Secondly, I am not a graphic designer or anything and fully self-taught in this realm. These tips work well for me and might work for you too. But just to make sure: I’m not actually competent to teach anyone on this topic 😉

Vector graphic from photo

I want to give you a few tips on how to create a nice vector graphic from a historical photo. Vector graphics make for nice logos, for example. Adding one can be all the spicing up a simple template or poster needs. It’s an eye catcher. They take a while to make if you want a good one (a few hours), but can be done on a train ride or during a meeting 😉 and I’ve never regretted making one and people loved them. Even though I’m not a professional logo / graphic designer and my results are far from perfect.

tikzposter-with-timeline
A TikZ poster for the exhibit “Lyrik des Widerstands – Richard Zach zum Gedenken”, PH Steiermark / Graz / Austria. It illustrates what I mean by “a nice vector graphic can go a long way”. At least I hope it does.

How to go about it

Scan very high quality if the image is from a book. Or take a high quality photo, reducing background elements if possible (will save lots of time later). Get rid of noise (Gaussian blur, 10px or something, try it). Then vectorize it, for example using Vectorizer.io: they will let you do quite enough if you sign up for a free account and disable your adblock. You can’t do very many images at the same time but since you’ll have other image manipulation taks to do in between, this will be just fine. Of if you’re pressed, use a trial account.  Or do Vectorization.org. I also like the Imaengine app. But you can only save the results when you pay a few bucks for the full version (worth it though). In this case, save it high quality. But maybe also get back to Imaengine only after you’ve cleaned out background elements you don’t need to add final touches. Play around with reducing the number of colour or adding some blur. But reducing the number of colours basically is the main thing you want to do. Maybe start with the smallest possible number of colours and go back up until you think you got the “feel” of the original image back, but without the details. (For example, with just two colours, you’re likely to have lost the original “feel”.)

Then the work starts: Manually get rid of patchy sections as well as all the background in GIMP. It will look a lot better and way more professional if you just take the time to do this (even if it’s not perfectly done). This is where you can invest the 1-2 hours I mentioned this would take. As I said, I am by no means an expert but I feel that most image manipulation things just take a lot of time and effort – they aren’t necessarily difficult to do. So even a beginner can achieve an ok result if they’re just willing to put in the time.

Edit: For getting rid of the background, you could also use services like Remove.bg to speed things up, as was pointed out thankfully by the #TeXLaTeX community on Twitter. It works super well with many types of photos. However, with my early modern print thingy, it didn’t know what the foreground was supposed to be: “Please select an image with a somewhat clear distinction between foreground and background. For instance, try a photo of a person, product, animal, car or another object.”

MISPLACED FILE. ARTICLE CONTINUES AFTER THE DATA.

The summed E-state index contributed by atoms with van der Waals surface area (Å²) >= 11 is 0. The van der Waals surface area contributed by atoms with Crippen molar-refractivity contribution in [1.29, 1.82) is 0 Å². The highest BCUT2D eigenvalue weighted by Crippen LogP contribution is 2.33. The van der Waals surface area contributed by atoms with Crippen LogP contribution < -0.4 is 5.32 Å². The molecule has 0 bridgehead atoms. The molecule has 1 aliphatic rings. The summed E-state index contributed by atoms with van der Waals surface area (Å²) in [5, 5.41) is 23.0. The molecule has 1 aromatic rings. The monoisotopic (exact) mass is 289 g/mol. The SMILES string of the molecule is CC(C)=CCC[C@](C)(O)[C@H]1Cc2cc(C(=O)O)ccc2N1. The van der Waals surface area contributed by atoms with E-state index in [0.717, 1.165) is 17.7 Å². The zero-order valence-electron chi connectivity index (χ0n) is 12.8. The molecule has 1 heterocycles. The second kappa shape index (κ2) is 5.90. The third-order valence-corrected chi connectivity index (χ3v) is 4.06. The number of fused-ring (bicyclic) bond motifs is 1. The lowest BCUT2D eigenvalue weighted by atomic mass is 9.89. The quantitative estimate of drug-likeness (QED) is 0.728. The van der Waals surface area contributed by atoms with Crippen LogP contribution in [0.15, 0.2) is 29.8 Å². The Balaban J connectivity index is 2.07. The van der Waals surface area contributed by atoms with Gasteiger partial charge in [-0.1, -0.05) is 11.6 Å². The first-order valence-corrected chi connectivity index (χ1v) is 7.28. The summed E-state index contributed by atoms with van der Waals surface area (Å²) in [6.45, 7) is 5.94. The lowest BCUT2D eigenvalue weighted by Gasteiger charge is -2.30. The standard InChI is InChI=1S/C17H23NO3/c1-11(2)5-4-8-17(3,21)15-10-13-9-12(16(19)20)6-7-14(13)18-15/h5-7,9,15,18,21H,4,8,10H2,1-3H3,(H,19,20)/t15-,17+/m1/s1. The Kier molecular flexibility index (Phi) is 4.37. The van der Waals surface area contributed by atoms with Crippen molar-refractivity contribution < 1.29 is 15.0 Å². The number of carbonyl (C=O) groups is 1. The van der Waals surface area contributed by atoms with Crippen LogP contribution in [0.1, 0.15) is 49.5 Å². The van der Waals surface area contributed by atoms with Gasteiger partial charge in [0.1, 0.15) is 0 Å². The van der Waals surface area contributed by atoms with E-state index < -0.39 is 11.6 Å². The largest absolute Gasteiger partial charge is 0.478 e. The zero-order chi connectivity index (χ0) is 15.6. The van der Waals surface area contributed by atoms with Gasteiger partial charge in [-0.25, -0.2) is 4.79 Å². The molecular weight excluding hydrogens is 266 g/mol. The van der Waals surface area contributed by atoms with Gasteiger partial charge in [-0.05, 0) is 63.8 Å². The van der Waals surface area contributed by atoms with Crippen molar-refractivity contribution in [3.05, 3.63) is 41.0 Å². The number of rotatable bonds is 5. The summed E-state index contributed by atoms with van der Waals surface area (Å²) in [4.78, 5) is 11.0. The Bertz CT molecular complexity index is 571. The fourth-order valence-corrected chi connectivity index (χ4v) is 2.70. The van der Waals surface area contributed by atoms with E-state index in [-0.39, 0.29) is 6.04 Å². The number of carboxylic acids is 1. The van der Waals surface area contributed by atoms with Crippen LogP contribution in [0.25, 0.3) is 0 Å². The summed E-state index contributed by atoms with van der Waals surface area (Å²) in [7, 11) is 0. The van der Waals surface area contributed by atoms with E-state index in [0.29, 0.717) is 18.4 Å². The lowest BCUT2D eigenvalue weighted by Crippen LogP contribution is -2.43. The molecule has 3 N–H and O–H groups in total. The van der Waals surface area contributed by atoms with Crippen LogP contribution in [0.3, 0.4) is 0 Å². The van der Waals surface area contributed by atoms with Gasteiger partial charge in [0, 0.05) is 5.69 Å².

maierus
This image is a direct result of a vectorization tool and now you probably understand why we need the manual labour. The simplicity of the end result is the result of lots of work. But tweaking the vector output can help, too. This was made from a scan of an engraving depicting the early modern iatrochemist Michael Maier.

Manually drawing on the computer in an image manipulation program is not everybody’s thing an might take some getting used to. Many people will want to use a mouse for this. Don’t get discouraged by initial failures. It still is a question of practice and routine. You will, however, be able to get instantly better and more failsafe results if your base image is fairly big and you zoom in very closely. Start with baby steps. It will get easier once the most patchy areas are gone. Once you’re done, run it through the vectorizer once again to get rid of some of the small patchiness you might have overlooked or created while manually drawing around.

Delete the background. This can be done in multiple ways. If it’s all done in the same color, there is the option ‘color to transparency’ (or something like that). Else you might want to use the wand too and click delete or the like. Save (=export) the result. Voilà, your vector graphic is done.

maierus3
After you’re finally done with the manual editing done and marvel at your finished vector graphic, you’ll be so relieved you’ll start making pop art out of it. Believe me, I know what I’m talking about 😉 Oh, those train rides…

 

 

Some more tips

  1. To take into account: If the logo is supposed to be displayed very small, be sure to reduce a lot of detail. Always opt for 30% less detail than you think you need.
  2. Maybe make multiple logos or draw stuff on paper. Multiple quick sketches always yield better results than trying to get it perfect the first time. Fail fast and learn from your failures.
  3. Another win when using vectors is that you can output them as SVG or enlarge their size without things getting pixely. This might also be a reason you want to create a vector graphic in the first place.

Summary of a few GIMP shortcuts (learn some to significantly speed things up)

  • O = get the color (click)
  • P = switch to pencil
  • CTRL + C: copy
  • CTRL + V: past
  • CTRL + SHIFT + V: paste as new image